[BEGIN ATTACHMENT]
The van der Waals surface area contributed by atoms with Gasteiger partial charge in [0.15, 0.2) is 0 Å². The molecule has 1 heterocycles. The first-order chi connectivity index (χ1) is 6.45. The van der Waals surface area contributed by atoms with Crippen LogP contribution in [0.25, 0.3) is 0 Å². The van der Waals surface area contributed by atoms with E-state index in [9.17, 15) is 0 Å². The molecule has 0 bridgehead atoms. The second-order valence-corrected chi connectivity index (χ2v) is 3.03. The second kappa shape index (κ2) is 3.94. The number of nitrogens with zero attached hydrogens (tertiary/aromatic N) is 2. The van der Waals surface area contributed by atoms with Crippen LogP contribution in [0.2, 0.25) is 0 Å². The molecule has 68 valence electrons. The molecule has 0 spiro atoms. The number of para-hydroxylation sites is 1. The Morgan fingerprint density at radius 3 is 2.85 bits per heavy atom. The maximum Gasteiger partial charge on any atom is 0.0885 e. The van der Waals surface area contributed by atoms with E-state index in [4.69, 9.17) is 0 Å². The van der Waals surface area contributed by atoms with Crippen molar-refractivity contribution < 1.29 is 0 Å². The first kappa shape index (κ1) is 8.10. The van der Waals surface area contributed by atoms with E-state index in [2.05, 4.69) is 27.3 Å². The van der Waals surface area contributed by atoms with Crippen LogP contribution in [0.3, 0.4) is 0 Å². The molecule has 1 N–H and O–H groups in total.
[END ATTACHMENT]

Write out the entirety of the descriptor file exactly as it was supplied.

The van der Waals surface area contributed by atoms with Gasteiger partial charge in [0.15, 0.2) is 0 Å². The molecule has 1 heterocycles. The first-order chi connectivity index (χ1) is 6.45. The van der Waals surface area contributed by atoms with Crippen LogP contribution in [0.25, 0.3) is 0 Å². The van der Waals surface area contributed by atoms with E-state index in [9.17, 15) is 0 Å². The molecule has 0 bridgehead atoms. The second-order valence-corrected chi connectivity index (χ2v) is 3.03. The second kappa shape index (κ2) is 3.94. The number of nitrogens with zero attached hydrogens (tertiary/aromatic N) is 2. The van der Waals surface area contributed by atoms with Crippen LogP contribution in [0.2, 0.25) is 0 Å². The molecule has 68 valence electrons. The molecule has 0 spiro atoms. The number of para-hydroxylation sites is 1. The Morgan fingerprint density at radius 3 is 2.85 bits per heavy atom. The maximum Gasteiger partial charge on any atom is 0.0885 e. The van der Waals surface area contributed by atoms with E-state index in [4.69, 9.17) is 0 Å². The van der Waals surface area contributed by atoms with Crippen molar-refractivity contribution < 1.29 is 0 Å². The first kappa shape index (κ1) is 8.10. The van der Waals surface area contributed by atoms with E-state index in [2.05, 4.69) is 27.3 Å². The van der Waals surface area contributed by atoms with Crippen LogP contribution in [0.3, 0.4) is 0 Å². The molecule has 1 N–H and O–H groups in total.